10| Burying the Past, Protecting DU Weapons for Future Wars (excerpt)

The Committee concludes that it is unlikely that health effect reports by Gulf War veterans today are the result of exposure to depleted uranium during the Gulf War.

—Final Report: Presidential Advisory Committee on Gulf War Veterans Illnesses (PAC)1

Tod Ensign

With one sentence, a blue-ribbon panel of scientists and public health experts denied that the extensive use of depleted uranium during the Gulf War contributed, in any way, to the chronic health problems that have been reported by over ninety thousand veterans.

The Clinton administration created its PAC in May 1995 in response to growing criticism by Gulf War vets about the way their concerns were being handled by the Pentagon and the Veterans Administration.

President Clinton was undoubtedly happy to be able to showcase the PAC's Final Report on January 7, 1997, since it allowed him to broadcast his concerns about ailing vets while at the same time requiring him to do almost nothing about their problems. The report also boosted the Pentagon's efforts to keep one of its favorite new weapons—depleted uranium, free from any restrictions on future use.

Early in its report, the panel acknowledges that, "many of the health concerns of Gulf War veterans may never be resolved fully because of the lack of data." It dryly ticks off some of the problems; missing medical records, absence of baseline (pre-war) health data, inaccurate and incomplete data on troop locations and incomplete data on health risks that could have been anticipated.2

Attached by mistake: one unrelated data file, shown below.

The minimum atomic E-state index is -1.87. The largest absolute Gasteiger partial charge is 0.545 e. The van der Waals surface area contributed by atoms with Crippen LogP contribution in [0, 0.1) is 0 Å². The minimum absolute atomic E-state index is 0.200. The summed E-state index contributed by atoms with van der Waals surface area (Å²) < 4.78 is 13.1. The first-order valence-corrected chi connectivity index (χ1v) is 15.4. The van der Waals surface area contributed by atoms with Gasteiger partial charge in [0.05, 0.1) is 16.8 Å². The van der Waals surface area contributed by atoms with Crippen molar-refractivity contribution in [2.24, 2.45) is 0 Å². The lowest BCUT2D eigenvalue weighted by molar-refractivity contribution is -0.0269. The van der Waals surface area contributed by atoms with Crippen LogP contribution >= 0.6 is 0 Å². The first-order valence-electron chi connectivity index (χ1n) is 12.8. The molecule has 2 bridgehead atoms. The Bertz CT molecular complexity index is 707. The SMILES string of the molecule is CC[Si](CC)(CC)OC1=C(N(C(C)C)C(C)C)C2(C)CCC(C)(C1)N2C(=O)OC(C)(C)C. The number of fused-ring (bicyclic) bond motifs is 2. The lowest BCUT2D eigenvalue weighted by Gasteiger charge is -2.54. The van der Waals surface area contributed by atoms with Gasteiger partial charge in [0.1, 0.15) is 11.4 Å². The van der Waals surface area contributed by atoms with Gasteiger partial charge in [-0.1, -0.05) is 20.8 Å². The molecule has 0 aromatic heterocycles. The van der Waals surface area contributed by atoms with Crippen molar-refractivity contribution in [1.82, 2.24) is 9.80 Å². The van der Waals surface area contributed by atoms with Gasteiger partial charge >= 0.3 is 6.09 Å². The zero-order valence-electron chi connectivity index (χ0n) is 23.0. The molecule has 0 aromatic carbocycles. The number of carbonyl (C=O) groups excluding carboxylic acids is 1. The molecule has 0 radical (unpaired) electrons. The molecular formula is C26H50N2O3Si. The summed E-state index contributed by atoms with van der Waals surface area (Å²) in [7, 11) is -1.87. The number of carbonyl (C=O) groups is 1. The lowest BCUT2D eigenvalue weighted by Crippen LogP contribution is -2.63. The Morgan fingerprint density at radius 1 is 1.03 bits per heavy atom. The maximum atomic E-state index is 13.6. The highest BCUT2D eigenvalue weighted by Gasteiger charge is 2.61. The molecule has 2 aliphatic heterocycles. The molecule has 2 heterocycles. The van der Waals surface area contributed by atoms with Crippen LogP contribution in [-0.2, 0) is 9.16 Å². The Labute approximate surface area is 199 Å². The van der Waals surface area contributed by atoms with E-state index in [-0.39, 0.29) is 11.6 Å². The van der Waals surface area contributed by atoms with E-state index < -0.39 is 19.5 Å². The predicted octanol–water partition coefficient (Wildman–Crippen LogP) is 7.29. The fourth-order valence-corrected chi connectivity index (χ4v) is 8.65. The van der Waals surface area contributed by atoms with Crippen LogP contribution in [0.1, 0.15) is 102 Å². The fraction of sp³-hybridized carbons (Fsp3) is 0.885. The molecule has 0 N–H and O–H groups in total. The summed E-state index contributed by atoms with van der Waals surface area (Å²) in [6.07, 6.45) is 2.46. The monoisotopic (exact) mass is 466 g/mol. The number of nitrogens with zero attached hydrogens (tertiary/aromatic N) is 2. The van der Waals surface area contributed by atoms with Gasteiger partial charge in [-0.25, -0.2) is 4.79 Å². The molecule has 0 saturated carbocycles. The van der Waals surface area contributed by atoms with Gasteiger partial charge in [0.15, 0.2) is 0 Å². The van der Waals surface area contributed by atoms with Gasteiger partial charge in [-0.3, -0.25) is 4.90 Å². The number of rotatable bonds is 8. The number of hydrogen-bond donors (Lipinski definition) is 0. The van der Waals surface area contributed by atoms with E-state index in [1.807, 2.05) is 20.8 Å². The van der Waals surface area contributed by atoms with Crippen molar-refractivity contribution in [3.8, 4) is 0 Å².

Although it concedes these deficiencies, the panel nonetheless was not deterred from concluding that eight risk factors in the Gulf War—chemical weapons, biological weapons, vaccines, pyridostigmine bromide (PB-an experimental nerve-gas antidote), infectious diseases, oil-well smoke and fires, petroleum products and depleted uranium, were not "causal[ly] link[ed]" to the health problems reported by Gulf vets.

The Pentagon was quick to claim a victory with the report's conclusions. "This is a very important finding and one on which the committee deliberated long and hard," crowed Assistant Defense Secretary for Health, Stephen Joseph, M.D.3

The process whereby the PAC determined that depleted uranium is not responsible for Gulf War illness is our concern here. A close examination of how this decision was made raises several important questions.


The full text of this chapter is available in the book, Metal of Dishonor. Link here for order information.




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